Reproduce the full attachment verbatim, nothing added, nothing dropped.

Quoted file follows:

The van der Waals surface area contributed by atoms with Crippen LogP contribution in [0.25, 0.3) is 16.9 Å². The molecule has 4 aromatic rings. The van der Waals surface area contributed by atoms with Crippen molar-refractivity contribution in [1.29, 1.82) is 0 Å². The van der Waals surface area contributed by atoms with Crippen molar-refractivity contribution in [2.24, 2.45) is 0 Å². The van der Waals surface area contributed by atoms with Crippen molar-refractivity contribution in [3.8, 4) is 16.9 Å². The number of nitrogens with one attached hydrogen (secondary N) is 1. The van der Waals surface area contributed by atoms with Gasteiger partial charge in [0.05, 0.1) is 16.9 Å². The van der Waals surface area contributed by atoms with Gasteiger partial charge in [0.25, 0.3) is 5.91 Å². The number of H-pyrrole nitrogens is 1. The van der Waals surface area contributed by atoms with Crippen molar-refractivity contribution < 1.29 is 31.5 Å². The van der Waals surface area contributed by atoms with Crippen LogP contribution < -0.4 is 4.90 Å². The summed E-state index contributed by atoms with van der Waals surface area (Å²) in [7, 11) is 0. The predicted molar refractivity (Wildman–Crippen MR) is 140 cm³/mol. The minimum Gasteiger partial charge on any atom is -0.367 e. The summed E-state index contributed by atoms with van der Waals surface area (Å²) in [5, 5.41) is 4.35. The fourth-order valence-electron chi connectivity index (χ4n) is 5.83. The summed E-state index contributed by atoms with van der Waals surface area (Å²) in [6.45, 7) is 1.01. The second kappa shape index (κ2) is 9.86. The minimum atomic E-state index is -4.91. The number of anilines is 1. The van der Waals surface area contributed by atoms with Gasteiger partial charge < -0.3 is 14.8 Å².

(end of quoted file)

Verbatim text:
The van der Waals surface area contributed by atoms with Crippen LogP contribution in [0.25, 0.3) is 16.9 Å². The molecule has 4 aromatic rings. The van der Waals surface area contributed by atoms with Crippen molar-refractivity contribution in [1.29, 1.82) is 0 Å². The van der Waals surface area contributed by atoms with Crippen molar-refractivity contribution in [2.24, 2.45) is 0 Å². The van der Waals surface area contributed by atoms with Crippen molar-refractivity contribution in [3.8, 4) is 16.9 Å². The number of nitrogens with one attached hydrogen (secondary N) is 1. The van der Waals surface area contributed by atoms with Gasteiger partial charge in [0.05, 0.1) is 16.9 Å². The van der Waals surface area contributed by atoms with Gasteiger partial charge in [0.25, 0.3) is 5.91 Å². The number of H-pyrrole nitrogens is 1. The van der Waals surface area contributed by atoms with Crippen molar-refractivity contribution < 1.29 is 31.5 Å². The van der Waals surface area contributed by atoms with Crippen LogP contribution < -0.4 is 4.90 Å². The summed E-state index contributed by atoms with van der Waals surface area (Å²) in [7, 11) is 0. The predicted molar refractivity (Wildman–Crippen MR) is 140 cm³/mol. The minimum Gasteiger partial charge on any atom is -0.367 e. The summed E-state index contributed by atoms with van der Waals surface area (Å²) in [5, 5.41) is 4.35. The fourth-order valence-electron chi connectivity index (χ4n) is 5.83. The summed E-state index contributed by atoms with van der Waals surface area (Å²) in [6.45, 7) is 1.01. The second kappa shape index (κ2) is 9.86. The minimum atomic E-state index is -4.91. The number of anilines is 1. The van der Waals surface area contributed by atoms with Gasteiger partial charge < -0.3 is 14.8 Å².